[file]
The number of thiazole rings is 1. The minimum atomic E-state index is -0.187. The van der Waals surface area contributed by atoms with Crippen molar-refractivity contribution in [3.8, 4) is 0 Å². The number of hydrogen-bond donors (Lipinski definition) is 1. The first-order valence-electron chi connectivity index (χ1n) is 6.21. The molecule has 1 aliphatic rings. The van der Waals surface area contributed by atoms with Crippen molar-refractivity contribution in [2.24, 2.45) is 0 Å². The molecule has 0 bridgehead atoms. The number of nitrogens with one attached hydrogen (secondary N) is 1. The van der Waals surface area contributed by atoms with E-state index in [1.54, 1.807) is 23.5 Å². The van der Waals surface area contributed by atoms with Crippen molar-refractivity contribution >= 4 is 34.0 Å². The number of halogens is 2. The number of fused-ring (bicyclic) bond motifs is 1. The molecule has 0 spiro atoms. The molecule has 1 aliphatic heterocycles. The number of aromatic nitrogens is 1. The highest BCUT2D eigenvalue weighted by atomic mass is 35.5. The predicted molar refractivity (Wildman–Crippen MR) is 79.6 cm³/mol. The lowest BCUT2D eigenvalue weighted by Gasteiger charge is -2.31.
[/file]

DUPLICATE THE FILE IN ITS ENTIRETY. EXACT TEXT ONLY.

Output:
The number of thiazole rings is 1. The minimum atomic E-state index is -0.187. The van der Waals surface area contributed by atoms with Crippen molar-refractivity contribution in [3.8, 4) is 0 Å². The number of hydrogen-bond donors (Lipinski definition) is 1. The first-order valence-electron chi connectivity index (χ1n) is 6.21. The molecule has 1 aliphatic rings. The van der Waals surface area contributed by atoms with Crippen molar-refractivity contribution in [2.24, 2.45) is 0 Å². The molecule has 0 bridgehead atoms. The number of nitrogens with one attached hydrogen (secondary N) is 1. The van der Waals surface area contributed by atoms with E-state index in [1.54, 1.807) is 23.5 Å². The van der Waals surface area contributed by atoms with Crippen molar-refractivity contribution >= 4 is 34.0 Å². The number of halogens is 2. The number of fused-ring (bicyclic) bond motifs is 1. The molecule has 0 spiro atoms. The molecule has 1 aliphatic heterocycles. The number of aromatic nitrogens is 1. The highest BCUT2D eigenvalue weighted by atomic mass is 35.5. The predicted molar refractivity (Wildman–Crippen MR) is 79.6 cm³/mol. The lowest BCUT2D eigenvalue weighted by Gasteiger charge is -2.31.